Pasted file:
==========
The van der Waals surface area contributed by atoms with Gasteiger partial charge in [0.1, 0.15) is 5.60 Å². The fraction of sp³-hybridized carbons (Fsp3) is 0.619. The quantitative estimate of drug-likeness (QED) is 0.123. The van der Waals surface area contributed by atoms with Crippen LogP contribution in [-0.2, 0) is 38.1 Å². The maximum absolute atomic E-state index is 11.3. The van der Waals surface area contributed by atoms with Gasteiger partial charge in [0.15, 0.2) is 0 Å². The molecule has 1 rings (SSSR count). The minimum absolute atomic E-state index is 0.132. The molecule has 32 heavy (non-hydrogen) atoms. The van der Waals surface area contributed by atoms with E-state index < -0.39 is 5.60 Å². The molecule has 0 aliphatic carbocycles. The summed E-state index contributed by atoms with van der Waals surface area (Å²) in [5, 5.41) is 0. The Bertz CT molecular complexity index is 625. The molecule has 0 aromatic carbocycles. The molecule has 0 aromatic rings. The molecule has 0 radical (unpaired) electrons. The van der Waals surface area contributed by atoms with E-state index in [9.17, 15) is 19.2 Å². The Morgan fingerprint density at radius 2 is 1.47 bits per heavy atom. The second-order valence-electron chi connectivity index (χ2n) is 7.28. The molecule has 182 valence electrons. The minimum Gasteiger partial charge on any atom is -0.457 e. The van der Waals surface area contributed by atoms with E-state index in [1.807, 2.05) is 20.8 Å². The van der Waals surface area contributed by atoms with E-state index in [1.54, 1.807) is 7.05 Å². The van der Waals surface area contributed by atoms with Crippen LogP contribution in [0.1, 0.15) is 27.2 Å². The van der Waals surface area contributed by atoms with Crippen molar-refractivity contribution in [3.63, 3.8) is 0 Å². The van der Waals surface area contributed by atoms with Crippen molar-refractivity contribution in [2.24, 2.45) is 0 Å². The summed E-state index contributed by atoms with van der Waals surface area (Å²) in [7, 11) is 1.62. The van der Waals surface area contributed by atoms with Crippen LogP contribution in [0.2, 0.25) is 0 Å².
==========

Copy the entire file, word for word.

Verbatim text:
The van der Waals surface area contributed by atoms with Gasteiger partial charge in [0.1, 0.15) is 5.60 Å². The fraction of sp³-hybridized carbons (Fsp3) is 0.619. The quantitative estimate of drug-likeness (QED) is 0.123. The van der Waals surface area contributed by atoms with Crippen LogP contribution in [-0.2, 0) is 38.1 Å². The maximum absolute atomic E-state index is 11.3. The van der Waals surface area contributed by atoms with Gasteiger partial charge in [0.15, 0.2) is 0 Å². The molecule has 1 rings (SSSR count). The minimum absolute atomic E-state index is 0.132. The molecule has 32 heavy (non-hydrogen) atoms. The van der Waals surface area contributed by atoms with E-state index < -0.39 is 5.60 Å². The molecule has 0 aliphatic carbocycles. The summed E-state index contributed by atoms with van der Waals surface area (Å²) in [5, 5.41) is 0. The Bertz CT molecular complexity index is 625. The molecule has 0 aromatic carbocycles. The molecule has 0 aromatic rings. The molecule has 0 radical (unpaired) electrons. The van der Waals surface area contributed by atoms with E-state index in [9.17, 15) is 19.2 Å². The Morgan fingerprint density at radius 2 is 1.47 bits per heavy atom. The second-order valence-electron chi connectivity index (χ2n) is 7.28. The molecule has 182 valence electrons. The minimum Gasteiger partial charge on any atom is -0.457 e. The van der Waals surface area contributed by atoms with E-state index in [1.807, 2.05) is 20.8 Å². The van der Waals surface area contributed by atoms with E-state index in [1.54, 1.807) is 7.05 Å². The van der Waals surface area contributed by atoms with Crippen LogP contribution in [0.1, 0.15) is 27.2 Å². The van der Waals surface area contributed by atoms with Crippen molar-refractivity contribution in [3.63, 3.8) is 0 Å². The van der Waals surface area contributed by atoms with Crippen molar-refractivity contribution in [2.24, 2.45) is 0 Å². The summed E-state index contributed by atoms with van der Waals surface area (Å²) in [7, 11) is 1.62. The van der Waals surface area contributed by atoms with Crippen LogP contribution in [0.2, 0.25) is 0 Å².